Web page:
I’ve always thought it was instinct more than magic. Like how you can look into a person’s eyes and tell what they want to hear. It’s taken me too long to realize that instinct and magic walk hand and hand.” – Bronwyn, Chapter 1

Bronwyn’s 11-year-old niece Byrd, who she meets for the first time when she returns home, has it too, only from her mother’s side. She calls it “the sight,” while others in town refer to the child’s magic as “strange ways.” The downfall is that it doesn’t work in situations that hit too close to home, so no one knows what really happened the night Paddy confessed to killing his friend Lottie or what happened to Lottie’s son Jamie afterward.

Together, Bronwyn and Byrd seek to unravel the mystery, but the mist over Belladonna Bay just across the creek is always looming. It’s said that you won’t be the same after entering the mist, and Byrd believes that’s how her own mother Stella died.

And there’s story after story just like those. Everyone in Magnolia Creek has a story about someone who defied instinct and fell prey to the mystery. Someone who they loved who came back a different person. All filled up with miasma.” – Byrd, Chapter 4

Palmieri’s places, like the big house where Bronwyn’s family lives and once controlled the town’s main industry — the lumberyard — and the artist’s community of Fairhope, are based in reality, but she says the misted island is her fiction, inspired by the coast. “There were these little wonderful, mystical places I saw like across the beaches of Fairhope. You look out and the water just kind of melts into the sky and you wonder what’s there,” she says.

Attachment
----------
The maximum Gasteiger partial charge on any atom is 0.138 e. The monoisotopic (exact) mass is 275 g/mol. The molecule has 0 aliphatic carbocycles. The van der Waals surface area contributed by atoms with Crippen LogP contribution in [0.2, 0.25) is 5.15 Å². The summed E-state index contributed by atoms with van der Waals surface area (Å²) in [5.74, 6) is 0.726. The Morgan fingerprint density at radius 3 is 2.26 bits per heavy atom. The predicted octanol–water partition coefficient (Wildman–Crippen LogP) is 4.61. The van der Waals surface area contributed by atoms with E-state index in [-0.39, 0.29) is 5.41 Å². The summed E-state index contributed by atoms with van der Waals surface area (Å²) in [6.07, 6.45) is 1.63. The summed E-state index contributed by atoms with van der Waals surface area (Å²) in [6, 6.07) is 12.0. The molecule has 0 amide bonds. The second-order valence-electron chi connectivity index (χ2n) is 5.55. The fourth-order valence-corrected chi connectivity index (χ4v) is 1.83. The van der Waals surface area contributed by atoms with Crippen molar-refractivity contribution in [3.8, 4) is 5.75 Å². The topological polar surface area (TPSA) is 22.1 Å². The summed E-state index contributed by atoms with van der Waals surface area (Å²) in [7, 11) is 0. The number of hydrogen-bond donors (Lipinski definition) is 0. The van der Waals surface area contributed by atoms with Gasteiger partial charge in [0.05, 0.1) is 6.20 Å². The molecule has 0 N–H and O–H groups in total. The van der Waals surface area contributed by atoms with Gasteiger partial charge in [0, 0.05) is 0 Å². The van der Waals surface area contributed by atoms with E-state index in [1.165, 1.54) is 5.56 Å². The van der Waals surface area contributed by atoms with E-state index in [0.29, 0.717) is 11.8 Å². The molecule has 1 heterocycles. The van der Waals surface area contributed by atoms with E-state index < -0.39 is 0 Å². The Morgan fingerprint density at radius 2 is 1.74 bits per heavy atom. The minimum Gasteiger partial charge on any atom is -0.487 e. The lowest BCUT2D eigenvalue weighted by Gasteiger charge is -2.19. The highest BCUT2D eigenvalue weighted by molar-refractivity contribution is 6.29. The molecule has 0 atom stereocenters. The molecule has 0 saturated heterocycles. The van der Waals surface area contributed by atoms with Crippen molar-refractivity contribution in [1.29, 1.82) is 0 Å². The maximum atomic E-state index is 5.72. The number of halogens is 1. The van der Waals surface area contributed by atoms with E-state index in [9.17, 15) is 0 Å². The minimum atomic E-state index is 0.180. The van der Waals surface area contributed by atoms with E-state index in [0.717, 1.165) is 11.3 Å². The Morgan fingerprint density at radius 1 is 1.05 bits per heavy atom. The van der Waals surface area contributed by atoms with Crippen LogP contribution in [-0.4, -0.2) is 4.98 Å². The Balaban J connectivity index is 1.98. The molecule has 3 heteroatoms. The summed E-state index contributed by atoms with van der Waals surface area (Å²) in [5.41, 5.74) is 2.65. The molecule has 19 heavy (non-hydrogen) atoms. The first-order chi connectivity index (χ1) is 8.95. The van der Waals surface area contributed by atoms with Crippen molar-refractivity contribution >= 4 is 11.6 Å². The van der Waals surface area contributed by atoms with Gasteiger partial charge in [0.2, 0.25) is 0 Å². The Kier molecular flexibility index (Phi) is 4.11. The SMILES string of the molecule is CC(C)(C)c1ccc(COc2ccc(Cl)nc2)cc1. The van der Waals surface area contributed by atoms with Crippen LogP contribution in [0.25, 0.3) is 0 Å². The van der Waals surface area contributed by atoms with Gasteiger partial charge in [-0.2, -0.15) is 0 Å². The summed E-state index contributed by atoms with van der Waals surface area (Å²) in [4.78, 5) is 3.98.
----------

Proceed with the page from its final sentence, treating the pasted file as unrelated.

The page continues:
She also spent time doing research on the area’s lumber industry at the Baldwin Historical Society and talked to townspeople in Foley about their families and histories. “Everybody was just telling me stories,” she says. “It allowed me to go back and really try to recreate the feeling of that small town in the South. I would not have been able to do that without the help of all these wonderful people.”

Writing Witch of Belladonna Bay was also a sort of catharsis for Palmieri (pictured above). She admits that her earlier book Witch of Little Italy (the two are loosely related) is her momma book, while Belladonna Bay is her daddy book. In the story, Bronwyn blames her alcoholic father, Jackson, for enabling her mother Naomi’s opium addiction and escaping through drinking rather than facing the hard things in life. Father and daughter must come to terms and try to understand each other to save Paddy and bring the family back together.